If the code scanner you recommended is reasonably priced, sounds like that would be a good thing to have.
     
  11. ChapmanF

    ChapmanF Senior Member

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    It doesn't. The car doesn't realize it's sick until particular sensor readings pass particular thresholds (in the repair manual—more info—these are called "detection conditions"). When detection conditions are met, it will log trouble codes, light dash lights, and often change into a protective take-it-easy mode because it knows it is sick.

    When you unhook the battery you cause it to forget that it is sick and forget to behave protectively.

    That lasts until the next time a sensor value crosses a detection threshold and it finds out it is sick again.

    It is as if you have had a high fever and cough and determined you need to take care of yourself, then somebody waves a magic wand and makes you forget all that, so you rush back out to the volleyball court or whatever, but eventually you cough or feel feverish again and realize you shouldn't be there.
     
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  12. Merv Himself

    Merv Himself Junior Member

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    Well, here's what I'm thinking.
    Well, here's what I'm thinking. Since I had disconnected the battery, that could be why the codes were wiped. And perhaps since the "REPLACE HYBRID BATTERY PACK" code says "PERMANENT" , it can't be wiped. Thinking I should probably muster up the guts to drive this thing to autozone next time all codes are lit up but NOT reset the 12v battery first.

    That might give me different scan results.
     
  13. Merv Himself

    Merv Himself Junior Member

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    PLEASE NOTE: Thank you to everyone trying to help. It is my intention to get more accurate codes. However, I would rather not have this thread morph into a discussion of code scanners. Mostly looking for logical advice from someone who can make sense out of the circumstances I have described.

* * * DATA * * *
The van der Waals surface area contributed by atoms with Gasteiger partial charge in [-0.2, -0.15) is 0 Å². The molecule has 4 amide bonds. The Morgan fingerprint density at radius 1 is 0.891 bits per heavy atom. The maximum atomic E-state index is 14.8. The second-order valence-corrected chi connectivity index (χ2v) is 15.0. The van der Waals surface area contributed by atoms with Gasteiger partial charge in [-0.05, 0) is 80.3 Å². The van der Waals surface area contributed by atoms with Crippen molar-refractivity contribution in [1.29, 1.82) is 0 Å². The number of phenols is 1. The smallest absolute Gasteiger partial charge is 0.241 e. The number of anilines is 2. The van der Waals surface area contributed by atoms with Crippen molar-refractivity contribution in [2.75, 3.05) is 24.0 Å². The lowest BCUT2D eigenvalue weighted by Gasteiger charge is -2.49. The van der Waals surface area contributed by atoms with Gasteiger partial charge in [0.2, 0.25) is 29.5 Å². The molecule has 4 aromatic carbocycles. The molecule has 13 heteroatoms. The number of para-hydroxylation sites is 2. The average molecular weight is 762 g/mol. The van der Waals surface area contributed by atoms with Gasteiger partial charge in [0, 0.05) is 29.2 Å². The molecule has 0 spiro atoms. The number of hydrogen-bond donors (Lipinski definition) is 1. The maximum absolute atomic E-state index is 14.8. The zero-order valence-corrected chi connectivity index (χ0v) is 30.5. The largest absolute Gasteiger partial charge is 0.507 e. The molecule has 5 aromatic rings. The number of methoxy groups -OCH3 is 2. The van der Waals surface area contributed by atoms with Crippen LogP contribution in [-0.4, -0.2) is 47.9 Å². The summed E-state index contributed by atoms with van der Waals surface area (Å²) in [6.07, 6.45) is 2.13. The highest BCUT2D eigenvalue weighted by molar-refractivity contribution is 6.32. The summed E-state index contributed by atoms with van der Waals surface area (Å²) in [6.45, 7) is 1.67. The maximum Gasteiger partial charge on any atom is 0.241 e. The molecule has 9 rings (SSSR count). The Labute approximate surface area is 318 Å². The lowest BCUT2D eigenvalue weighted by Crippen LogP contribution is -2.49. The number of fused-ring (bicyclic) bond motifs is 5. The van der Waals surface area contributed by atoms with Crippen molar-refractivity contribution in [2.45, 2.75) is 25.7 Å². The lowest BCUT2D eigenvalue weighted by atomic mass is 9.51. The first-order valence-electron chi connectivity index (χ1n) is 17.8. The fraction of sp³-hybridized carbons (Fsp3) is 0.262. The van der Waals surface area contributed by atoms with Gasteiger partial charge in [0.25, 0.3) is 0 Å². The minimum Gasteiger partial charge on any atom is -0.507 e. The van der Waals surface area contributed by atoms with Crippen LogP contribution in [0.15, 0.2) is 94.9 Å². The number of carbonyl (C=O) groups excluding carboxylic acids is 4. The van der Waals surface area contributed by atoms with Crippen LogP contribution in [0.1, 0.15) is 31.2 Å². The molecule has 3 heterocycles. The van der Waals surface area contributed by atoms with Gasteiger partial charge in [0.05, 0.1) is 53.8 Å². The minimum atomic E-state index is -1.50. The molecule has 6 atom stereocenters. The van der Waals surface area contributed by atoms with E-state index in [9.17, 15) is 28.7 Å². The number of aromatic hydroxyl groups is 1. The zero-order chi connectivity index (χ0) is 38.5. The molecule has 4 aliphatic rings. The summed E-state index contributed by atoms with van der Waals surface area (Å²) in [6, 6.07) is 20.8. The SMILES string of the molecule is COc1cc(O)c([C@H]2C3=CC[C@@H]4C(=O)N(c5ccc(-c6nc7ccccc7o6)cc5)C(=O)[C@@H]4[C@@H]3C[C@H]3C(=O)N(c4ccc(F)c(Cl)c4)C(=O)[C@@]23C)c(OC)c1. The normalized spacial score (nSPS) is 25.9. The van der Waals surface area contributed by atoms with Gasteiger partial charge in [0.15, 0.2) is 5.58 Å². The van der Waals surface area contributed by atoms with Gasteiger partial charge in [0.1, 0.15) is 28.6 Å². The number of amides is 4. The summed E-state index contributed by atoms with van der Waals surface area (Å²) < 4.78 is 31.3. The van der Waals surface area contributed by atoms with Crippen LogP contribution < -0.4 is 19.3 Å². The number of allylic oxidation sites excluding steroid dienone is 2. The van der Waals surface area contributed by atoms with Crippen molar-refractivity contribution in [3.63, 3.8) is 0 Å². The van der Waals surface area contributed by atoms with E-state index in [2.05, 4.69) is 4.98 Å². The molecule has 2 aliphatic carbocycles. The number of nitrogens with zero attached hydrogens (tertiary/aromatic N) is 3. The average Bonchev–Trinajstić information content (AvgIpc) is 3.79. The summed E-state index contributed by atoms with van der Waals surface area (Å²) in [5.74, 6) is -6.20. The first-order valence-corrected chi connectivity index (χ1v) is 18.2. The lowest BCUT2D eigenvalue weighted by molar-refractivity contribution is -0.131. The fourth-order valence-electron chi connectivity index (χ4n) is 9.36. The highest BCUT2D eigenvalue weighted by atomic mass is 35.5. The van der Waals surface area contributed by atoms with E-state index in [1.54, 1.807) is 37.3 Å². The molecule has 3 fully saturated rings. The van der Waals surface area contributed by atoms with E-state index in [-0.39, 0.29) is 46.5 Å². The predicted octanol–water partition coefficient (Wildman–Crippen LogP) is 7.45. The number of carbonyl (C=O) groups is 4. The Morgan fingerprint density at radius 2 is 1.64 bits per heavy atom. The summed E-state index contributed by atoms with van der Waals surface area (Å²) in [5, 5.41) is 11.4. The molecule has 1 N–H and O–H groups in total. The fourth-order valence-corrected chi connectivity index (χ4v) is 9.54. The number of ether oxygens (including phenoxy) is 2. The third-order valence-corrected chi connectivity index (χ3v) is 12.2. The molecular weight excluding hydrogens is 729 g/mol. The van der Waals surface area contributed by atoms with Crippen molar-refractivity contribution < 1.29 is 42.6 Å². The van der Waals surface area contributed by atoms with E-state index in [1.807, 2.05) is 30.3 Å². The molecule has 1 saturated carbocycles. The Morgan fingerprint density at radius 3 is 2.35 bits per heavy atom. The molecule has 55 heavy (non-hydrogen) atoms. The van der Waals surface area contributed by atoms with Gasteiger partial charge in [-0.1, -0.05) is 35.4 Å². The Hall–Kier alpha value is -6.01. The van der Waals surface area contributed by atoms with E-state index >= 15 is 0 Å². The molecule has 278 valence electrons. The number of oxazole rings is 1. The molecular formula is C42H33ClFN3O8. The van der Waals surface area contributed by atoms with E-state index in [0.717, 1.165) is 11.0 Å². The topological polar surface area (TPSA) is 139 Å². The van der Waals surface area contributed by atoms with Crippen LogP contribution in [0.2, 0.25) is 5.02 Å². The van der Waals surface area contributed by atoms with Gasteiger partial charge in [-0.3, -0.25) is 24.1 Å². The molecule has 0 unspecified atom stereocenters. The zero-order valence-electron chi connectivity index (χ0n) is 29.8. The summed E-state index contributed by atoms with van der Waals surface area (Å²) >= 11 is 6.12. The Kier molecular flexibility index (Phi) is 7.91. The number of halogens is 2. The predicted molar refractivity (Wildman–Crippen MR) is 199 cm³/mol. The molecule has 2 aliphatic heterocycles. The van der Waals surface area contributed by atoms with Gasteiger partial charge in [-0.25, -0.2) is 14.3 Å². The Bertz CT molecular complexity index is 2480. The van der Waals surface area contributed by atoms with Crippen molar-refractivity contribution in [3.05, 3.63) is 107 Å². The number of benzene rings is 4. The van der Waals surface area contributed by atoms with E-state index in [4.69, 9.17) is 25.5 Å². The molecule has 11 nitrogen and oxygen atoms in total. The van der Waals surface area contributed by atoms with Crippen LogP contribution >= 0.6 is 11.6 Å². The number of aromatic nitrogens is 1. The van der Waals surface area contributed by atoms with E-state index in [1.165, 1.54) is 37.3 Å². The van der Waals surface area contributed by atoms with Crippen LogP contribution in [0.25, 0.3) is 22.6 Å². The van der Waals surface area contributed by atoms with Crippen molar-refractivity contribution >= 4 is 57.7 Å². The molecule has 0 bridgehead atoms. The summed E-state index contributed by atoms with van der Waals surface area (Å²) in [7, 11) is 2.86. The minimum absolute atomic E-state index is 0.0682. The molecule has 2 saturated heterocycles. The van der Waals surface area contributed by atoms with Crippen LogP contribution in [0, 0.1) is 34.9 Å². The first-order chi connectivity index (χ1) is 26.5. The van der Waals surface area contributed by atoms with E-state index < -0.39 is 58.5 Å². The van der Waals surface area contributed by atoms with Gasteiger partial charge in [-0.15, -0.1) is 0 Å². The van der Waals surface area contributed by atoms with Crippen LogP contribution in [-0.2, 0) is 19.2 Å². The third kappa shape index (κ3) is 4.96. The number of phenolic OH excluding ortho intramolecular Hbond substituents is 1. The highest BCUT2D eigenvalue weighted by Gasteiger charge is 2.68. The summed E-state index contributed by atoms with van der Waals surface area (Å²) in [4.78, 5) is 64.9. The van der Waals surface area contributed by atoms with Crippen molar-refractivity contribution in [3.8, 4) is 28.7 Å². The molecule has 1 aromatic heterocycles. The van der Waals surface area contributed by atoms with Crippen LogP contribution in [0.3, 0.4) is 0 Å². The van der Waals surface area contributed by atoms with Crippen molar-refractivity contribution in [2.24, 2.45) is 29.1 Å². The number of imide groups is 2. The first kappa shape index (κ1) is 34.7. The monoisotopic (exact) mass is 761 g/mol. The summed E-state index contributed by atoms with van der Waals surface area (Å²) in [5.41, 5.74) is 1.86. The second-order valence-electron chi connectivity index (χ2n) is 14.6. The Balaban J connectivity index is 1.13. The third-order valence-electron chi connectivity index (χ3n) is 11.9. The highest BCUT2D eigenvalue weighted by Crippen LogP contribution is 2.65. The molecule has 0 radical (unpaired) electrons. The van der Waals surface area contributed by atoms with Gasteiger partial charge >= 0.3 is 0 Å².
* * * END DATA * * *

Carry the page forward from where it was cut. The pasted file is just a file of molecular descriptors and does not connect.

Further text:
Also, please note that I have great respect for the many years of experience some of you have. But advice such as "you need to take it to a dealer" does not help me.
     
  14. ChapmanF

    ChapmanF Senior Member

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    If it's four months now you've been playing this game, you might eventually achieve a popping noise and bad smells from the back of the car, which will not be cleared by unhooking the battery.
     
  15. Mendel Leisk

    Mendel Leisk Sand Pounder

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    I think it's valid advice. They'll charge maybe $75 for a half-hour's diagnostics, read all the codes, offer a course of action. Hopefully.
     
  16. Merv Himself

    Merv Himself Junior Member

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    So... is this your way of suggesting I should test the hybrid battery? Or am I missing the nature of your recommendation.
     
  17. Merv Himself

    Merv Himself Junior Member

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    Thank you. Maybe I need to shop around for a good diagnostic place. Because I'm pretty sure $75 won't even pay for a cup of coffee at my local dealer. What are your thoughts about simply scanning it myself with the appropriate tool?
     
  18. Raytheeagle

    Raytheeagle Senior Member

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    Have you called Todd at @TampaPrius.com yet:whistle:?

    He'd be my first call since you are in the area;).

    Good luck and keep us posted(y).
     
  19. ChapmanF

    ChapmanF Senior Member

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    My thought would be that's a fine idea.
     
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  20. Mendel Leisk

    Mendel Leisk Sand Pounder

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    Take a look with Dr Prius?